<span style="display:block;position:relative;padding-top:56.25%;" class="rm-shortcode" data-rm-shortcode-id="a482c2146febd6782c99960c2b55feb8"><iframe lazy-loadable="true" src="https://www.youtube.com/embed/K9NyfPLINtk?rel=0" width="100%" height="auto" frameborder="0" scrolling="no" style="position:absolute;top:0;left:0;width:100%;height:100%;"></iframe></span>
Sheltering Marine Life and Storing Carbon<p>Since eelgrass disappeared from these bays in the 1930s, human understanding of seagrass ecosystems has evolved. Today people don't pack their walls full of seagrass insulation but instead value different services they provide, such as habitat for fish and shellfish – including many <a href="https://doi.org/10.1111/conl.12645" target="_blank" rel="noopener noreferrer">commercially and recreationally important species</a>.</p><p>Scientists and government agencies also have recognized the importance of coastal systems in capturing and storing so-called "<a href="https://oceanservice.noaa.gov/facts/bluecarbon.html" target="_blank" rel="noopener noreferrer">blue carbon</a>." In fact, we now know that seagrasses constitute a globally significant <a href="https://doi.org/10.1038/ngeo1477" target="_blank" rel="noopener noreferrer">carbon sink</a>. They are a key tool for reducing carbon dioxide in the atmosphere and <a href="https://doi.org/10.1038/s41598-020-64094-1" target="_blank" rel="noopener noreferrer">slowing climate change</a></p><p>We are working to understand the valuable services that our restored seagrass beds provide. To our surprise, fish and invertebrates returned within only a few years as the meadows expanded. These organisms have established extensive food webs that include species ranging from tiny seahorses to 6-foot-long sandbar sharks.<br></p><p>Other benefits were equally dramatic. Water in the bays become clearer as the seagrass canopy trapped floating particles and deposited them onto the bottom, burying significant stocks of carbon and nitrogen in sediments bound by the grasses' roots. Our research is the first to verify the overall net carbon captured by seagrass, and is now being used to issue carbon offset credits that in turn <a href="https://vaseagrant.org/eelgrass-carbon-credits/" target="_blank">create more funds for restoration</a>.</p><p>One big question was whether restoring seagrasses could make it possible to bring back bay scallops, which once generated millions of dollars for the local economy. Since bay scallops no longer existed in Virginia, we obtained broodstock from North Carolina, which we have <a href="https://chesapeakebaymagazine.com/return-of-the-bay-scallop/" target="_blank">reared and released annually</a> since 2013. Regular surveys now reveal a growing population of bay scallops in the restored eelgrass, although there is still some way to go before they reach levels seen in the 1930s.</p>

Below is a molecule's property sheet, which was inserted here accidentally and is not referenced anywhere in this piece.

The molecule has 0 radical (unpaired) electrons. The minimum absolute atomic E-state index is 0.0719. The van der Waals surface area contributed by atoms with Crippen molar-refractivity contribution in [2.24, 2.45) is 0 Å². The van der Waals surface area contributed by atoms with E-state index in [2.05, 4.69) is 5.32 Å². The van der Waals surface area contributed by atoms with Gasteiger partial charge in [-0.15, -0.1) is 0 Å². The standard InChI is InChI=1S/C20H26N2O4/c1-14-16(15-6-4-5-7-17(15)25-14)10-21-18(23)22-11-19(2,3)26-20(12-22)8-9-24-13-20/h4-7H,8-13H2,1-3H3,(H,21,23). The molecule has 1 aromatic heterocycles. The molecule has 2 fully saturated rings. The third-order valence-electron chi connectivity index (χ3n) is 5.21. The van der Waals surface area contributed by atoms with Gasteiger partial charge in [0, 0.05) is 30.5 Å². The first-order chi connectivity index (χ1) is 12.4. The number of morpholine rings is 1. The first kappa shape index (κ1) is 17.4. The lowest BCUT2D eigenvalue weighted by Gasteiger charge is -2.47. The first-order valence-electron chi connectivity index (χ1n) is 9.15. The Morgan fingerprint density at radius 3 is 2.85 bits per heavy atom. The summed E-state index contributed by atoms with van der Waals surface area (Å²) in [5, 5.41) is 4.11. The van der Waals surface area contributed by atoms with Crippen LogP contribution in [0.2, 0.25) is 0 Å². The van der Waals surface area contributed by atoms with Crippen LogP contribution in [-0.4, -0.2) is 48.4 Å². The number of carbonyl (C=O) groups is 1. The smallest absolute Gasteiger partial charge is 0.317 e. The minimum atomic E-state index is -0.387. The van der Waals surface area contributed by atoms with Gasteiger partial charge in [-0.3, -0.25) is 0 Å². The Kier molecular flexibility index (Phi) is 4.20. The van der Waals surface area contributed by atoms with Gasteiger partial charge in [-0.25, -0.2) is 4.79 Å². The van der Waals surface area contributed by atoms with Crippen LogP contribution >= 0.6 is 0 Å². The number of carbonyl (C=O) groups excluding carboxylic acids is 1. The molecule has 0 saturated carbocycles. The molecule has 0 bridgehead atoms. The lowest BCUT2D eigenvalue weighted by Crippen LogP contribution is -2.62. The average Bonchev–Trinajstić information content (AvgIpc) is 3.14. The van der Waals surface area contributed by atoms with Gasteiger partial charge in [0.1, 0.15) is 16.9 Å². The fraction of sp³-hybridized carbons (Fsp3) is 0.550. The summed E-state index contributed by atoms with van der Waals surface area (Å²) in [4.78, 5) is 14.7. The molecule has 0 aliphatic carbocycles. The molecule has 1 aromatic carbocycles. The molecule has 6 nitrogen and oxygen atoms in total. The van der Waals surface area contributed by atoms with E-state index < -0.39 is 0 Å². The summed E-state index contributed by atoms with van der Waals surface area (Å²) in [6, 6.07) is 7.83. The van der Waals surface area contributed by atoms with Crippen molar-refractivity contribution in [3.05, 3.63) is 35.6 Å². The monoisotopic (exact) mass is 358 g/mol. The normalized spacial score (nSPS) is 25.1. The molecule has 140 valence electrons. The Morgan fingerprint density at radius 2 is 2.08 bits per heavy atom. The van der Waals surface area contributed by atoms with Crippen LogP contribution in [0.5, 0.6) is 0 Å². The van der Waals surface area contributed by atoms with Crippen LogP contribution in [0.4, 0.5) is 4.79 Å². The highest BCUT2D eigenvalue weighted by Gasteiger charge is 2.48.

Restored seagrass beds (dark areas) along Virginia's Atlantic coast, with sunlight reflecting from a small island. Jonathan Lefcheck, CC BY-ND
A Model for Coastal Restoration<p>Repairing damaged ecosystems is such an urgent mission worldwide that the United Nations has designated 2021-2030 as the <a href="https://www.decadeonrestoration.org/" target="_blank">U.N. Decade on Ecosystem Restoration</a>. We see the success we have achieved with eelgrass restoration as a prime model for similar efforts in coastal areas around the world.</p><p>Our project focused not only on reviving this essential habitat, but also on charting how restoring seagrasses affected the ecosystem and on the co-restoration of bay scallops. It provides a road map for involving scholars, nonprofits organizations, citizens and government agencies in an ecological mission where they can see the results of their work.</p><p>Recent assessments show that the restored zone only covers about 30% of the total habitable bottom in our project area. With continued support, eelgrass – and the many benefits it provides – may continue to thrive and expand well into the 21st century.</p>